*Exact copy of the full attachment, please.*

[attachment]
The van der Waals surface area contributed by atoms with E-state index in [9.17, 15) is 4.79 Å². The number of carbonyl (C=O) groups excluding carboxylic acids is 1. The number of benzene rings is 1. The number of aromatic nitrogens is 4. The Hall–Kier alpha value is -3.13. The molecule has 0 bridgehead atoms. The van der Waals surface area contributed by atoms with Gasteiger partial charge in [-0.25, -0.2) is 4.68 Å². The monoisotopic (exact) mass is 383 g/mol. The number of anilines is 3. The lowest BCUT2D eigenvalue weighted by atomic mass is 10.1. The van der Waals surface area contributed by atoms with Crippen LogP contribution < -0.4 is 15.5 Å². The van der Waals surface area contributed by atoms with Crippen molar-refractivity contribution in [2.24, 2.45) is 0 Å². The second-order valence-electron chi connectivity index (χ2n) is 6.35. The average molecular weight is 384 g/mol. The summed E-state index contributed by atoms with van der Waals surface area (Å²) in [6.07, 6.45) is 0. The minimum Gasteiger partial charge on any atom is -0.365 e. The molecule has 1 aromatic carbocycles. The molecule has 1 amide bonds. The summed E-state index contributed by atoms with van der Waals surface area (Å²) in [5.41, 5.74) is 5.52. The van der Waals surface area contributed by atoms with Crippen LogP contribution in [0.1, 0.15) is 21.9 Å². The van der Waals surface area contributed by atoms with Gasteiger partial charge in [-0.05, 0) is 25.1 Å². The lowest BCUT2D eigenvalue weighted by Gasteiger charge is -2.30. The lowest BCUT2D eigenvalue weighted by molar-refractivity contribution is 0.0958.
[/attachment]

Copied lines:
The van der Waals surface area contributed by atoms with E-state index in [9.17, 15) is 4.79 Å². The number of carbonyl (C=O) groups excluding carboxylic acids is 1. The number of benzene rings is 1. The number of aromatic nitrogens is 4. The Hall–Kier alpha value is -3.13. The molecule has 0 bridgehead atoms. The van der Waals surface area contributed by atoms with Gasteiger partial charge in [-0.25, -0.2) is 4.68 Å². The monoisotopic (exact) mass is 383 g/mol. The number of anilines is 3. The lowest BCUT2D eigenvalue weighted by atomic mass is 10.1. The van der Waals surface area contributed by atoms with Crippen LogP contribution < -0.4 is 15.5 Å². The van der Waals surface area contributed by atoms with Crippen molar-refractivity contribution in [2.24, 2.45) is 0 Å². The second-order valence-electron chi connectivity index (χ2n) is 6.35. The average molecular weight is 384 g/mol. The summed E-state index contributed by atoms with van der Waals surface area (Å²) in [6.07, 6.45) is 0. The minimum Gasteiger partial charge on any atom is -0.365 e. The molecule has 1 aromatic carbocycles. The molecule has 1 amide bonds. The summed E-state index contributed by atoms with van der Waals surface area (Å²) in [5.41, 5.74) is 5.52. The van der Waals surface area contributed by atoms with Crippen LogP contribution in [0.1, 0.15) is 21.9 Å². The van der Waals surface area contributed by atoms with Gasteiger partial charge in [-0.05, 0) is 25.1 Å². The lowest BCUT2D eigenvalue weighted by Gasteiger charge is -2.30. The lowest BCUT2D eigenvalue weighted by molar-refractivity contribution is 0.0958.